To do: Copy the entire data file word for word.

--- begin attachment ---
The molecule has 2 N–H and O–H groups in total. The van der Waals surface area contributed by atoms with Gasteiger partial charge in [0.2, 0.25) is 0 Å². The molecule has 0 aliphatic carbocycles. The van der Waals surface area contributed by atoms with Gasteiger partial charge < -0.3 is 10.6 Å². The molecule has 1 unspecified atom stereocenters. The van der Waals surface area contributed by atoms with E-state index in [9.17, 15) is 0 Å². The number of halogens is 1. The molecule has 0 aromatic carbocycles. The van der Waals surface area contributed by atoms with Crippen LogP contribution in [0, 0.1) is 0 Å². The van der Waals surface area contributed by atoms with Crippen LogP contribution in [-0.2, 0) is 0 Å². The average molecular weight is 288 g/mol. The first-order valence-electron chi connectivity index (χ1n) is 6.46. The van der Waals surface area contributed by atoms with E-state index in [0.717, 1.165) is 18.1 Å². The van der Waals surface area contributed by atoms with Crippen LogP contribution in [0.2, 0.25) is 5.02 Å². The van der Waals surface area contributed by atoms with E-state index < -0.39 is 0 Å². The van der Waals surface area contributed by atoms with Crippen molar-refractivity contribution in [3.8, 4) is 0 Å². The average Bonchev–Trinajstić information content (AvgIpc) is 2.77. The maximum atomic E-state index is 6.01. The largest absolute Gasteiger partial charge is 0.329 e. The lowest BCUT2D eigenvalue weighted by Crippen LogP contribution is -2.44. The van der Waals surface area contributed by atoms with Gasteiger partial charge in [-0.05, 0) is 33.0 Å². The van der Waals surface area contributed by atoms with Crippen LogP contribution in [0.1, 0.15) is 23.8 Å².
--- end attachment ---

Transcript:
The molecule has 2 N–H and O–H groups in total. The van der Waals surface area contributed by atoms with Gasteiger partial charge in [0.2, 0.25) is 0 Å². The molecule has 0 aliphatic carbocycles. The van der Waals surface area contributed by atoms with Gasteiger partial charge < -0.3 is 10.6 Å². The molecule has 1 unspecified atom stereocenters. The van der Waals surface area contributed by atoms with E-state index in [9.17, 15) is 0 Å². The number of halogens is 1. The molecule has 0 aromatic carbocycles. The van der Waals surface area contributed by atoms with Crippen LogP contribution in [0, 0.1) is 0 Å². The van der Waals surface area contributed by atoms with Crippen LogP contribution in [-0.2, 0) is 0 Å². The average molecular weight is 288 g/mol. The first-order valence-electron chi connectivity index (χ1n) is 6.46. The van der Waals surface area contributed by atoms with E-state index in [0.717, 1.165) is 18.1 Å². The van der Waals surface area contributed by atoms with Crippen LogP contribution in [0.2, 0.25) is 5.02 Å². The van der Waals surface area contributed by atoms with E-state index < -0.39 is 0 Å². The van der Waals surface area contributed by atoms with Crippen molar-refractivity contribution in [3.8, 4) is 0 Å². The average Bonchev–Trinajstić information content (AvgIpc) is 2.77. The maximum atomic E-state index is 6.01. The largest absolute Gasteiger partial charge is 0.329 e. The lowest BCUT2D eigenvalue weighted by Crippen LogP contribution is -2.44. The van der Waals surface area contributed by atoms with Gasteiger partial charge in [-0.05, 0) is 33.0 Å². The van der Waals surface area contributed by atoms with Crippen LogP contribution in [0.1, 0.15) is 23.8 Å².